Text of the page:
# [Numeracy 362] Re: Freirean Math, plutonomics

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Carol King cking at lyon.k12.nv.us
Tue May 11 12:32:40 EDT 2010

There really is nothing that mystifying about the derivatives used in
the housing market. Here is how I explain it on a very general level. I
take a pool of debt I expect to go unpaid and a pool of debt I expect to
get paid and possibly a pool of debt I expect to get paid but with
penalties. Split the pools up so that some of each is mixed together.
Basically you are using probabilities to create mixes of loans that
should limit loss on high-risk loans. One thing that made it complicated
was the use of fractions of loans being used to create the pools and the
probabilities of payback in each pool. When it was time to close the
accounts how do you round those fractional amounts that fall below a
penny when there are people out there actually expecting to be paid in
actual currency? It doesn't take much education to see that housing
prices were unrealistic, loan risks were unrealistic, and that we were
headed for an economic correction because spending with credit was far
outpacing savings and income increases while causing rising prices and
rising costs. (What we all need is a change in our attitudes about the
material things we need and about paying for items now not at some
future date.) Derivatives work to balance out when calculated over time,
but not when you shorten the timeframe for payback because you have
directly changed your calculation outcomes (a basic math concept in
probabilities.). Add to the mix complex instruments like pay -the
-interest -only mortgages or fluctuating payments like the ballooning
interest rates and the math looks impossible, but the intent is clear:
make money but don't pay the actual cost of the item. No one could
predict the exact date the of the bubble burst, but everyone knew it was
coming because the balance of value to cost was getting out of line and
it was increasingly unlikely to be thirty years down the road when the
correction occurred (the time when the mortgages would be paid); the
calculation were projections made assuming the full time period of the
loan when they knew they were unlikely to reach maturity (or didn't
bother to think about it.) People took predictions to be facts instead
of probabilities and they didn't follow common sense rules in making
purchases of homes or derivatives. (Couple that with governments like
the one in Nevada where all their predictions for cash flow were based
off the housing boom without regard to its probable end and you get the
mess we are in.)

More than knowing the actual math you needed to know the purpose of
the math to determine if this was a good bet or not. So long as you
could quickly hand it off it was a good bet; maybe we should be teaching
the game of hot potato to our children?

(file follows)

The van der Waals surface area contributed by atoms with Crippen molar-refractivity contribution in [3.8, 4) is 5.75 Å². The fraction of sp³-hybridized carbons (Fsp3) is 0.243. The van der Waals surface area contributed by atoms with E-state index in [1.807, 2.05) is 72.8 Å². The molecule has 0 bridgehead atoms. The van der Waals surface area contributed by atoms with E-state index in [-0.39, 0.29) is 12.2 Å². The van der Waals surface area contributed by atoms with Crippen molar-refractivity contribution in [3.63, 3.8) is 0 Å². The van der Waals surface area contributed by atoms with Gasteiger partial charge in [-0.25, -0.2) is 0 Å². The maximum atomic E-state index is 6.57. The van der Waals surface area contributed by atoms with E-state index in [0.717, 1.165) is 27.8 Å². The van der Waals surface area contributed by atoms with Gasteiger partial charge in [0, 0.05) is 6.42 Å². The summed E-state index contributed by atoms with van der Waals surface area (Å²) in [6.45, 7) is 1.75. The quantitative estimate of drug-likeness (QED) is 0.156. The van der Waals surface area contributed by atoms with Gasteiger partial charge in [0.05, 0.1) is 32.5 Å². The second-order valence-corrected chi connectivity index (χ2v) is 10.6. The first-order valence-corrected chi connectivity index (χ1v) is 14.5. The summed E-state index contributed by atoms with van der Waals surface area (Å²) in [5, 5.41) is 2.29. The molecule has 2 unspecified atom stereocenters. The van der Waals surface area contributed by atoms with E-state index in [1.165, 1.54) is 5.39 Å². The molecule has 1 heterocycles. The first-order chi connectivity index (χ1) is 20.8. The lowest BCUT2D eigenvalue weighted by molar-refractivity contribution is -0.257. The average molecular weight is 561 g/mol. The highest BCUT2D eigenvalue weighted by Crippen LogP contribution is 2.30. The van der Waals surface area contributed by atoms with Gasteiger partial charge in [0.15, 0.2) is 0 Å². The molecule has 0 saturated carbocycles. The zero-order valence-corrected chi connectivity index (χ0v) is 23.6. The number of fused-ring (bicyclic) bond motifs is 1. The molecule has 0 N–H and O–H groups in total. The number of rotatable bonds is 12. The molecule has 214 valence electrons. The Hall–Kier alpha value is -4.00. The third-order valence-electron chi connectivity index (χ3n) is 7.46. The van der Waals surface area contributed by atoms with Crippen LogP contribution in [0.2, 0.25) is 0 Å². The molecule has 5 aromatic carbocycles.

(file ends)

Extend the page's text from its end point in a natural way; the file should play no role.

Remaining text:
Carol King

Cking @lyon.k12.nv.us

________________________________

From: numeracy-bounces at nifl.gov [mailto:numeracy-bounces at nifl.gov] On
Behalf Of Michael Gyori
Sent: Thursday, May 06, 2010 6:01 PM
To: The Math and Numeracy Discussion List
Subject: [Numeracy 351] Re: Freirean Math, plutonomics

David,

How well-educated do those who hold the purse strings really want us to
be? Education, very much so in the United States, is controlled by
corporations. Then again, knowledge of the math behind derivatives isn't
what's going to bring about a shift in how societies are structured. You
can have all the revolutions you may wish, and a select few will come to
power and take charge of affairs. It comes down to core values and to
what degree our choices are guided by them once we're the ones who yield
power.

Michael

Michael A. Gyori

Maui International Language School

www.mauilanguage.com <http://www.mauilanguage.com/>

________________________________

From: david dirtyknees <neesdd at gmail.com>
To: numeracy at nifl.gov
Sent: Thu, May 6, 2010 8:42:05 AM
Subject: [Numeracy 346] Freirean Math, plutonomics

Susan, Michael and All,

I was watching a program about Wall Street recently, followed closely by
Michael Moore's Capitalism. The same point was made in both that the
best mathematicians don't go to work in fields we might expect (science,
technology, engineering, etc.) anymore, but now go to Wall Street where
they create the math behind derivatives that is far too complex for most
of us to grasp. This has effectively enslaved most of us and nullified
much of our democracy through engineered financial crises where
democracy is shelved to allow for swift action.

I know that sounds alarmist, but if you learn about plutonomics and view
the history of how America wealth has shifted from being middle-class at
the end of WW2 to having 99% of the wealth owned the top 1% of the
population now, it is clear that math is being used in ways that serve
the interests of the wealthy to our detriment.

Math must have been an ally to the common person at some points in our
development, but in my lifetime, I worry that math has become an enemy
of the people. Is there a Math-Freire or a New-Marx around who could
help us understand how to educate ourselves and our students to
understand plutonomics, and then take action through the last vestige of
democracy we have, the vote?

David Dirty Knees

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